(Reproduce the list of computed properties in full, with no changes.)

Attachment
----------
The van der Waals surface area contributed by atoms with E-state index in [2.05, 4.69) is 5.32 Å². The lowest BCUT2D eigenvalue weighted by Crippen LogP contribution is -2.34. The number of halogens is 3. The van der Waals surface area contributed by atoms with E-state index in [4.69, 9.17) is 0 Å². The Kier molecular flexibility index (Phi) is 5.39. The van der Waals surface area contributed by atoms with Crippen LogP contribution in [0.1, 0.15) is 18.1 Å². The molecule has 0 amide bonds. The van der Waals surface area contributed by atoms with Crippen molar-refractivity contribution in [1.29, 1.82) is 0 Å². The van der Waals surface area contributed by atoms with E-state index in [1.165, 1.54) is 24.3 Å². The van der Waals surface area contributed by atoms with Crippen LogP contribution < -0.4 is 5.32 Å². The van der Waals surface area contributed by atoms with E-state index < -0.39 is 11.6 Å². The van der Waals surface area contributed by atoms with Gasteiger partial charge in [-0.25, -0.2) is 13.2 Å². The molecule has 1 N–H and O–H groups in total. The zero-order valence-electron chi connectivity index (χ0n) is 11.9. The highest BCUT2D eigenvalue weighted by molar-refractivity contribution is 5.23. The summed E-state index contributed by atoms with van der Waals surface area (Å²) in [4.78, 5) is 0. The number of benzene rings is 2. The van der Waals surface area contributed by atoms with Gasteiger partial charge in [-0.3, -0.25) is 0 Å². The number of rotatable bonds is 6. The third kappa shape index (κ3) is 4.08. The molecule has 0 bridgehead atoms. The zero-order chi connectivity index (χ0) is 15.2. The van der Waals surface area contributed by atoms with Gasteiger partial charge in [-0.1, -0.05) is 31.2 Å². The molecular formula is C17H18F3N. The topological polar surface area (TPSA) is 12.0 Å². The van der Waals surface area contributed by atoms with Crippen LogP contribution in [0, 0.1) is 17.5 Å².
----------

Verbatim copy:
The van der Waals surface area contributed by atoms with E-state index in [2.05, 4.69) is 5.32 Å². The lowest BCUT2D eigenvalue weighted by Crippen LogP contribution is -2.34. The number of halogens is 3. The van der Waals surface area contributed by atoms with E-state index in [4.69, 9.17) is 0 Å². The Kier molecular flexibility index (Phi) is 5.39. The van der Waals surface area contributed by atoms with Crippen LogP contribution in [0.1, 0.15) is 18.1 Å². The molecule has 0 amide bonds. The van der Waals surface area contributed by atoms with Crippen molar-refractivity contribution in [1.29, 1.82) is 0 Å². The van der Waals surface area contributed by atoms with E-state index in [1.165, 1.54) is 24.3 Å². The van der Waals surface area contributed by atoms with Crippen LogP contribution < -0.4 is 5.32 Å². The van der Waals surface area contributed by atoms with E-state index < -0.39 is 11.6 Å². The van der Waals surface area contributed by atoms with Gasteiger partial charge in [-0.25, -0.2) is 13.2 Å². The molecule has 1 N–H and O–H groups in total. The zero-order valence-electron chi connectivity index (χ0n) is 11.9. The highest BCUT2D eigenvalue weighted by molar-refractivity contribution is 5.23. The summed E-state index contributed by atoms with van der Waals surface area (Å²) in [4.78, 5) is 0. The number of benzene rings is 2. The van der Waals surface area contributed by atoms with Gasteiger partial charge in [-0.3, -0.25) is 0 Å². The number of rotatable bonds is 6. The third kappa shape index (κ3) is 4.08. The molecule has 0 bridgehead atoms. The zero-order chi connectivity index (χ0) is 15.2. The van der Waals surface area contributed by atoms with Gasteiger partial charge in [-0.1, -0.05) is 31.2 Å². The molecular formula is C17H18F3N. The topological polar surface area (TPSA) is 12.0 Å². The van der Waals surface area contributed by atoms with Crippen LogP contribution in [0, 0.1) is 17.5 Å².